Wednesday, June 21, 2017
Do not deduct from my life, she said
The wind was consistently blowing which was perfect for an 80 degree day and heat-hating rider, and fly-hating horse. Boone is really sensitive to bugs so the wind was a pleasant addition to our ride. And we found some new paths to take thanks to a nearby property with horses that made some suggestions. I felt like we were on an adventure and I thought how far we had come since landing in Maine. I felt sturdy and confidant on the ride yesterday, mainly because I am reforming my identity here with new people and terrain, and that takes time.
I was thinking of my old friend Joanne, who died this year at age 85. She was my riding mentor and buddy and we rode right up until we left for Maine. She was the first person I thought of when I knew we were moving, and how I did not want to leave her, or our rides together. When she died I just was so sad even though she had a long life but a car accident took her in the end, a guy ran into her as she crossed a walkway at the hospital and she went into coma at some point, dying at home.
Joanne and I use to talk about aging, and how she did not like how her body was putting limitations on her, but her mind was clear. But she rode 2-3 times a week. She also talked about how others would try to put limitations on her as she aged. I saw this happen to my parents, especially my father who had many physical issues, and one by one he had to give up things like driving, smoking his pipe, walking the dog...things he loved. I had a recent conversation with a woman in her late eighties who wants to get another dog because her beloved pug died, but some think she should not because they think it would be unfair to the dog since she might not be around long. This woman said something that really stuck me: she said she did not like it when others wanted to take things away from her, to deduct things from her life.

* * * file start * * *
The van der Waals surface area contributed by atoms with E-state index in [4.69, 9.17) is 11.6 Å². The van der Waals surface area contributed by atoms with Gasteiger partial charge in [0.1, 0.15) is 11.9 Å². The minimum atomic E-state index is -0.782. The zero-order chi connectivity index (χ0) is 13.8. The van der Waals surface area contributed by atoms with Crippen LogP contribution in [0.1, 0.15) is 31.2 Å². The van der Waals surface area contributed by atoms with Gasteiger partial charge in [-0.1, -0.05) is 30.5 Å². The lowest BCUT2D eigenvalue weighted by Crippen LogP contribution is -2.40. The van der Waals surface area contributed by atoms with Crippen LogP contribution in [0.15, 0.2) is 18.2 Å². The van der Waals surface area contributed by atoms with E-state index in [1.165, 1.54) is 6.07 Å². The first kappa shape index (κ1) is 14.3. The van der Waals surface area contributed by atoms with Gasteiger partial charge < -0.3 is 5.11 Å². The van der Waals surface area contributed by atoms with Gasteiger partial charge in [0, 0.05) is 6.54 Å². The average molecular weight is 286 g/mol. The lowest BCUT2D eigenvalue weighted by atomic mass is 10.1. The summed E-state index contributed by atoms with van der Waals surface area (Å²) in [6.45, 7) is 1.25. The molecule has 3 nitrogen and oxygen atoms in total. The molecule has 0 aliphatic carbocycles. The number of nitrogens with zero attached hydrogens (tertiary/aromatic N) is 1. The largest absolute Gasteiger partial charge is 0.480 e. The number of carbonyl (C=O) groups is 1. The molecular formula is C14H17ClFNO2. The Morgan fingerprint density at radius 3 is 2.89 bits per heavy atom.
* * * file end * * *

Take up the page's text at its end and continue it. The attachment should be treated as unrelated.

I think this is the biggest challenge we face as we age-being deducted, being told we must conform and shrink with age, rather than to keep evolving into things we can handle physically.
I guess there are situations where an 85+ year old should not ride a horse, or buy another dog-but that is up to that person assuming they are of sound mind.
I thought of Joanne so many times on my ride, and felt she had prodded me to get back in the saddle yesterday even though it is a super busy week. I talked to her a lot. And I thought of how glad I was that she had not been forced or felt pressure to deduct riding from her life.
So to all the merging elders, and current elders, I say we must strive to add things into life, not shrink away. When we shrink back, and deduct, then it will be our time. I know at some point, the body and mind deduct on their own, but to be forced to give up things because someone deems it necessary is an unfair stance to put on an elder. Perhaps limitations mean you can't have a dog, or a horse, but perhaps there are solutions that could bring joy to the elder, an addition in their life.
That's why I want to work with the animals and elders in get togethers-it is an addition to their day, not a deduction.